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10 May 2021

The newsletter on COVID-19-vaccination is an RIVMNational Institute for Public Health and the Environment  publication with up-to-date information for professionals involved in COVID-19 vaccination.

Progress report on the COVID-19 vaccination campaign

The first people born in 1962 will be receiving an invitation for a COVID-19 vaccination this week. They will be vaccinated by the Municipal Public Health Service (GGD) with the Pfizer/BioNTech or Moderna vaccine.

People with a medical condition who are eligible for an annual seasonal flu vaccination will be invited for COVID-19 vaccination in phases over the next few weeks, starting on Thursday, 6 May. They will also be vaccinated by the GGD with the Pfizer/BioNTech or Moderna vaccine. See our webpage on medical risk groups and high-risk groups for more information.

Frequently asked questions

My patient has had a severe allergic reaction to the influenza vaccine. Can this patient receive a COVID-19 vaccine?

Anaphylactic reaction after another vaccine, medicine, wasp sting, bee sting or food product is not a contraindication, but it is a reason to implement a longer observation period of 30 minutes after vaccination. Do NOT give the patient an antihistamine as a preventive measure, as this will mask an incipient anaphylactic reaction. See also: https://lci.rivm.nl/richtlijnen/covid-19-vaccinatie#4-6-geen-contra-indicaties.

Can I contact RIVMNational Institute for Public Health and the Environment to arrange a different vaccine for my patient?

No, that is not possible. The government assesses which vaccine is suitable for a specific target group based on national and international recommendations. Since we want to vaccinate as many people as possible for public health reasons, it is unfortunately not possible to arrange exceptions to the vaccination strategy on an individual basis, or to request a different vaccine. See also: https://www.rijksoverheid.nl/onderwerpen/coronavirus-vaccinatie/vraag-en-antwoord/kan-ik-zelf-kiezen-voor-een-bepaald-soort-coronavaccin.

Can my patient who is pregnant be vaccinated? When can this take place?

It is now recommended that pregnant women be routinely vaccinated, when invited, with one of the two mRNA vaccines. Pregnant women who have morbid obesity or another medical indication (flu vaccination policy) will be invited via their GP to receive an mRNA vaccination from the GGD. Pregnant care providers who are in the groups that are now being invited are eligible to receive an mRNA vaccine from the GGD or in hospitals. The remaining pregnant women will be invited to receive an mRNA vaccination from the GGD, in order by age (from old to young) according to the schedule. See also: https://lci.rivm.nl/richtlijnen/covid-19-vaccinatie#4-2-relatieve-contra-indicaties.

More information on COVID-19 vaccination in the context of pregnancy can be found in the position statement posted by the Dutch Society for Obstetrics and Gynaecology (NVOG).

Updated implementation guidelines on COVID-19 vaccination

The implementation guidelines for COVID-19 vaccination 2021 have been updated. The latest version of the implementation guidelines is always available online (in Dutch). Section 1.3 outlines the main changes compared to the previous version; more minor interim changes are listed under Version Management (at the end of the document).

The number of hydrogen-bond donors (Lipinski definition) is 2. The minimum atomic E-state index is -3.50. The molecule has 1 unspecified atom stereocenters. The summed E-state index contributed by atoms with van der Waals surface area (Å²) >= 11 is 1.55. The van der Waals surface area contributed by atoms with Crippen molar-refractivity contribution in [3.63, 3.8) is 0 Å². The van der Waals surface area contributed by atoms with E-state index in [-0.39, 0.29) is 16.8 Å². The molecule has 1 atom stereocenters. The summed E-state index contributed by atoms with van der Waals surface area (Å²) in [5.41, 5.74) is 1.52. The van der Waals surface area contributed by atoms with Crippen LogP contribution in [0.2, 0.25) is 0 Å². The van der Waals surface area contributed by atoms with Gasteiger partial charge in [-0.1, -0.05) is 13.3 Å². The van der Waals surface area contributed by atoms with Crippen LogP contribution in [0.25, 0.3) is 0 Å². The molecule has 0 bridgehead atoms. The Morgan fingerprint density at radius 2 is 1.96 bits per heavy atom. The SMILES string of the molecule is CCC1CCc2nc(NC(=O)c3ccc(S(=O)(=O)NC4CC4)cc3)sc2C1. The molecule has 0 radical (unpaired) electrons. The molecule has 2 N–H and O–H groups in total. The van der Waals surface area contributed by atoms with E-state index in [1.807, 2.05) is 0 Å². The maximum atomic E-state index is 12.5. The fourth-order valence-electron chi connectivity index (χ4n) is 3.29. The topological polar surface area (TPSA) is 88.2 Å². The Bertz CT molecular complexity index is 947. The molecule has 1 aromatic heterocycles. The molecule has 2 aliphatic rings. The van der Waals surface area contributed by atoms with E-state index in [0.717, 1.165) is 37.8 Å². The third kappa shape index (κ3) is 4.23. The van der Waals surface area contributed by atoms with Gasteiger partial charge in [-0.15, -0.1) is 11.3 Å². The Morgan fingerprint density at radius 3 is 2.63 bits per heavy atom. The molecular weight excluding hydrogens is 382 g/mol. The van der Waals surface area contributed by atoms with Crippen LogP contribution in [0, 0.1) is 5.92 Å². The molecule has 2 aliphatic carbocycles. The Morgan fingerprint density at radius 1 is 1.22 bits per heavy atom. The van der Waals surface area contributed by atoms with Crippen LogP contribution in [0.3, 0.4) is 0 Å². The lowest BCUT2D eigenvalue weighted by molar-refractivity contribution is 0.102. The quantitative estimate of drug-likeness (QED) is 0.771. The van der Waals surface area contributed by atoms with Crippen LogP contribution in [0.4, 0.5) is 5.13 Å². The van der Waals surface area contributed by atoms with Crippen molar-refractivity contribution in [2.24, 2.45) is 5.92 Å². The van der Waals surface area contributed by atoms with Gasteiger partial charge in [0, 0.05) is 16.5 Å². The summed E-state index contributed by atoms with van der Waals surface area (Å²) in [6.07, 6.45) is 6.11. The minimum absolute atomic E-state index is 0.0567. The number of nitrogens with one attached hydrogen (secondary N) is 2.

The LCI guidelines for COVID-19 vaccination of immunocompromised patients (in Dutch) have also been updated.

Vaccination certificates

The Dutch government is preparing for the possible use of vaccination certificates. This includes national application as well as use in an international context (Digital Green Certificate, DGC). The Minister has identified three prerequisites for any use of vaccination certificates: it must be medically sound, it must be technically feasible, and the required legal principles must be addressed properly. The Minister expects that the government will be able to reach a decision on introducing vaccination certificates in the Netherlands in early June, based on anticipated advice from the Health Council of the Netherlands and the Outbreak Management Team (OMT), and the completion of technical and legal preparations. This assumes that European decision-making processes regarding the DGC will be finalised in June. For more information, see the full text of the letter to Parliament.

Vaccination side-effects

In its biweekly report, Pharmacovigilance Centre Lareb stated that the centre had received a total of 41,746 reports by 25 April, involving 243,755 possible adverse reactions. Most of the reported symptoms are in line with adverse reactions that were already known: headache (27,259), feeling unwell (26,454), muscle pain (25,713), tiredness (24,327), chills (23,783), fever (17,738), joint pain (13,785) and nausea (13,388). Reactions at the injection site, such as pain (17,438), swelling (6,595) and heat (6,321) were also frequently reported. Read more about thrombosis, allergic reactions and deaths in the biweekly report.

Communication resources for various targets groups

To help everyone in the Netherlands make a choice about COVID-19 vaccination, the national government has created communication resources for specific target groups. This overview lists the available resources.

editors

Editors: Vaccination implementation, National Coordination Centre for Communicable Diseases Control (LCI).

For questions and/or comments about this newsletter, healthcare professionals can send a message to vaccin-covid@rivm.nl.

Private citizens can call the public information number 0800 - 1351 with their questions.